As she stared her eyes grew accustomed to the night; and she discovered fiv_ersons instead of four. She remembered Taber's hat. (What was the name he ha_iven her that day?) He was walking beside the chair upon which appeared to b_ bundle of colours. She could not see clearly. All at once her heart began t_atter queerly. He was bringing the sing-song girl to the hotel!
The strange cortège presently vanished below the window-sill. Curiosity to se_hat a sing-song girl was like took possession of Ruth's thoughts. She fough_he inclination for a while, then surrendered. She was still fully dressed; s_ll she had to do was to pause before the mirror and give her hair a few pats.
Mirrors. Prior to the great adventure, her mirrors had been the still pools i_he rocks after the ebb. She had never been able to discover where her fathe_ad hidden his shaving mirror.
When she entered the office a strange scene was presented to her startle_aze. The sing-song girl, her fiddle broken, was beating her forehead upon th_loor and wailing: _Ai, ai! Ai, ai!_ Spurlock—or Taber, as he calle_imself—sat slumped in a chair, staring with glazed eyes at nothing,
absolutely uninterested in the confusion for which he was primaril_ccountable. The hotel manager was expostulating and Ah Cum was replying by _eries of expressive shrugs.
"What has happened?" Ruth asked.
"A drunken idea," said Ah Cum, taking his hands out of his sleeves. "I coul_ot make him understand."
"She cannot stay here," the manager declared.
"Why does she weep?" Ruth wanted to know.
Ah Cum explained. "She considers her future blasted beyond hope. Mr. Taber di_ot leave all his money in the office. He insisted on buying this girl for tw_undred mex. He now tells her that she is free, no longer a slave. She doesn'_nderstand; she believes he has taken a sudden dislike to her. Free, there i_othing left to her but the canal. Until two hours ago she was as contente_nd as happy as a linnet. If she returns to the house from which we took her,
her companions will laugh at her and smother her with ridicule. On this sid_f the canal she has no place to go. Her people live in Heng-Chow, in the Hu-
nan province. It is all very complex. It is the old story of a Westerne_eddling with an Eastern custom."
"But why didn't you oppose him?"
"I had to let him have his way, else he might not have returned safely. On_annot successfully argue with a drunken man."
The object of this discussion sat motionless. The voices went into his ear_ut left no impression of their import. There was, in fact, only one clea_hought in his fevered brain: he had reached the hotel without falling down.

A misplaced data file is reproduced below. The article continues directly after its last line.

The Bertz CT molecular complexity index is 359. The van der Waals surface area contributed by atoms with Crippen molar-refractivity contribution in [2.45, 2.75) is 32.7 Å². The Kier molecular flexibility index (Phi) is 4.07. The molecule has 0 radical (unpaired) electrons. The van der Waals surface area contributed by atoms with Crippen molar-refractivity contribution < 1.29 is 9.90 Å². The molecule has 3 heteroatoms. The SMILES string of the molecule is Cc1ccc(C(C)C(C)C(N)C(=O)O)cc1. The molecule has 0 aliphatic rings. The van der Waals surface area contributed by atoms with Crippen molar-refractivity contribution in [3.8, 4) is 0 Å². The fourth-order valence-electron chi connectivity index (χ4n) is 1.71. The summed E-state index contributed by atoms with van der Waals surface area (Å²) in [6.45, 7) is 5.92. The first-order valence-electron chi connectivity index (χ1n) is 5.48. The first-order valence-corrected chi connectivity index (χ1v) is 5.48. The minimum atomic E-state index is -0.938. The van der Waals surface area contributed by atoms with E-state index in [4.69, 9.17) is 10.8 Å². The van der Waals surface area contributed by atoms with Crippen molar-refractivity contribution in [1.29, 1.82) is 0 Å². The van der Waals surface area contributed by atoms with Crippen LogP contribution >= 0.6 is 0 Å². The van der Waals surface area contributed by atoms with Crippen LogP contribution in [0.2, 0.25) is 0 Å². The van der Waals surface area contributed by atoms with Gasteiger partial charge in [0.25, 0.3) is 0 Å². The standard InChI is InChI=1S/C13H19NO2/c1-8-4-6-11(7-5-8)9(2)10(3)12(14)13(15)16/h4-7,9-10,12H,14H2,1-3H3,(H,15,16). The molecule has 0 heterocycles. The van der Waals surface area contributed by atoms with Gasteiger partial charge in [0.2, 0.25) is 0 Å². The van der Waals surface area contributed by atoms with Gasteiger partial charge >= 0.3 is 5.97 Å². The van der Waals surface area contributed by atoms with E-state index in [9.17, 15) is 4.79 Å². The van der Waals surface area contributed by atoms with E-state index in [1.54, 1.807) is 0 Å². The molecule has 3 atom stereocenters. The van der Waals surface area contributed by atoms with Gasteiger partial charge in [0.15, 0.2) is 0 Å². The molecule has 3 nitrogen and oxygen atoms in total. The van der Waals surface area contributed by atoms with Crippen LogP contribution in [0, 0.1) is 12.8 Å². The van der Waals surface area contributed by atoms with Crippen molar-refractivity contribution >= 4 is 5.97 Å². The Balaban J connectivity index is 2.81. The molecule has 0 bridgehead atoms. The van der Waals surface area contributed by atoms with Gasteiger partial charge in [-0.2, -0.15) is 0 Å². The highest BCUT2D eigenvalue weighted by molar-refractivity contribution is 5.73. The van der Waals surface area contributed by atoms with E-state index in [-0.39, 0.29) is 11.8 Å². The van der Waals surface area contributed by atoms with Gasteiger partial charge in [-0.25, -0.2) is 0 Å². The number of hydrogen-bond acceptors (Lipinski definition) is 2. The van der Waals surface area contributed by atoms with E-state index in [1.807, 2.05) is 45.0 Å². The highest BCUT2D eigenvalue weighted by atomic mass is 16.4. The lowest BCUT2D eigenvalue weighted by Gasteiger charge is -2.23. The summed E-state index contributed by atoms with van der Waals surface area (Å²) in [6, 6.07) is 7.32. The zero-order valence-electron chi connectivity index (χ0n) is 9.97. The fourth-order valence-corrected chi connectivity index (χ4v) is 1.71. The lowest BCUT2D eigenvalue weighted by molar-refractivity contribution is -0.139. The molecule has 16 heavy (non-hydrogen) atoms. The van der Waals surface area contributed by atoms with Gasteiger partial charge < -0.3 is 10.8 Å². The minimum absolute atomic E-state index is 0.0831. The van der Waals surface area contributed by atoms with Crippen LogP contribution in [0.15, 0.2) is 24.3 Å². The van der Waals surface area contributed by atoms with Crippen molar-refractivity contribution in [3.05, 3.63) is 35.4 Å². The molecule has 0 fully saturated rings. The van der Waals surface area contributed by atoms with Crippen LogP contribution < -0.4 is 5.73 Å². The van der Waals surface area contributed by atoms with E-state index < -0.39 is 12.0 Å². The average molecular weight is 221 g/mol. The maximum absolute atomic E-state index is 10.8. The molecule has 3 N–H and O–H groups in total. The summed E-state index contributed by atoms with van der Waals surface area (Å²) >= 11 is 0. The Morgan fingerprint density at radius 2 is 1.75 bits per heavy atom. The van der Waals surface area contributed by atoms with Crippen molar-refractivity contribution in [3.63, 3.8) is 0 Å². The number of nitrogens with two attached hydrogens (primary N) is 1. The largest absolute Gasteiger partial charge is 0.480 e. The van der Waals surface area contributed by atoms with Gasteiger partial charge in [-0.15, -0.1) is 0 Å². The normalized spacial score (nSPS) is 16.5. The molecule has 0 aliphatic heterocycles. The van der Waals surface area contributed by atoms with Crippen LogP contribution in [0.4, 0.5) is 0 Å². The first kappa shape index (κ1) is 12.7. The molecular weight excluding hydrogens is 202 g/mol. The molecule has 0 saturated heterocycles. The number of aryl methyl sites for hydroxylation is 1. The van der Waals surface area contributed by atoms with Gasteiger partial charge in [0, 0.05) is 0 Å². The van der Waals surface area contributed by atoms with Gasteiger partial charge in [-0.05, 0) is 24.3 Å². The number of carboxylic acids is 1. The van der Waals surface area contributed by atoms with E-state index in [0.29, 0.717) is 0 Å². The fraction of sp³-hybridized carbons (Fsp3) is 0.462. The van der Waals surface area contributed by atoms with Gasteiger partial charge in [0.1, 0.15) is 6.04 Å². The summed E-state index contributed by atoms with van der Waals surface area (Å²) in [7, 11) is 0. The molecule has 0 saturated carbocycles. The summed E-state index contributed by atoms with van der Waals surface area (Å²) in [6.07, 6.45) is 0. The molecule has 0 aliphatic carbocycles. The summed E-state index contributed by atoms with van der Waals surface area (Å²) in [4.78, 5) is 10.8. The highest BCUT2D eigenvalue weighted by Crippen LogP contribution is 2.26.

The sing-song girl, seeing Ruth, extended her hands and began to chatte_apidly. Ruth made a little gesture, of infinite pity; and this was quickl_eized upon by the slant-eyed Chinese girl. She crawled over and caught at th_kirts of this white woman who understood.
"What is she saying to me?"
Ah Cum shrugged.
Ruth stared into the painted face, now sundrily cracked by the coursing tears.
"But she is saying something to me! What is it?"
The hotel manager, who spoke Cantonese with facility, interpreted. He kne_hat he could translate literally. "She is saying that you, a woman, wil_eadily understand the position in which she finds herself. She addresses yo_s the Flower of the Lotus, as the Resplendent Moonbeam."
"Just to give her her freedom?" said Ruth, turning to Ah Cum.
"Precisely. The chair is in the veranda. I will take her back. But of cours_he money will not be refunded.
"Then take her back," said the manager. "You knew better than to bring he_ere under the circumstances."
"Well," said Ah Cum, amiably, "when I argued against the venture, h_hreatened to go wandering about alone, I was most concerned in bringing hi_ack unhurt."
He then spoke authoritatively to the girl. He appeared to thunder dir_appenings if she did not obey him without further ado. He picked up th_roken fiddle and beckoned. The sing-song girl rose and meekly pattered out o_he office into the night.
Ruth crossed over to the dramatist of this tragicomedy and put a hand on hi_houlder.
"I understand," she said. Her faith in human beings revived. "You tried to d_omething that was fine, and … and civilization would not let you."
Spurlock turned his dull eyes and tried to focus hers. Suddenly he burst int_ild laughter; but equally as suddenly something strangled the sound in hi_hroat. He reached out a hand gropingly, sagged, and toppled out of the chai_o the floor, where he lay very still.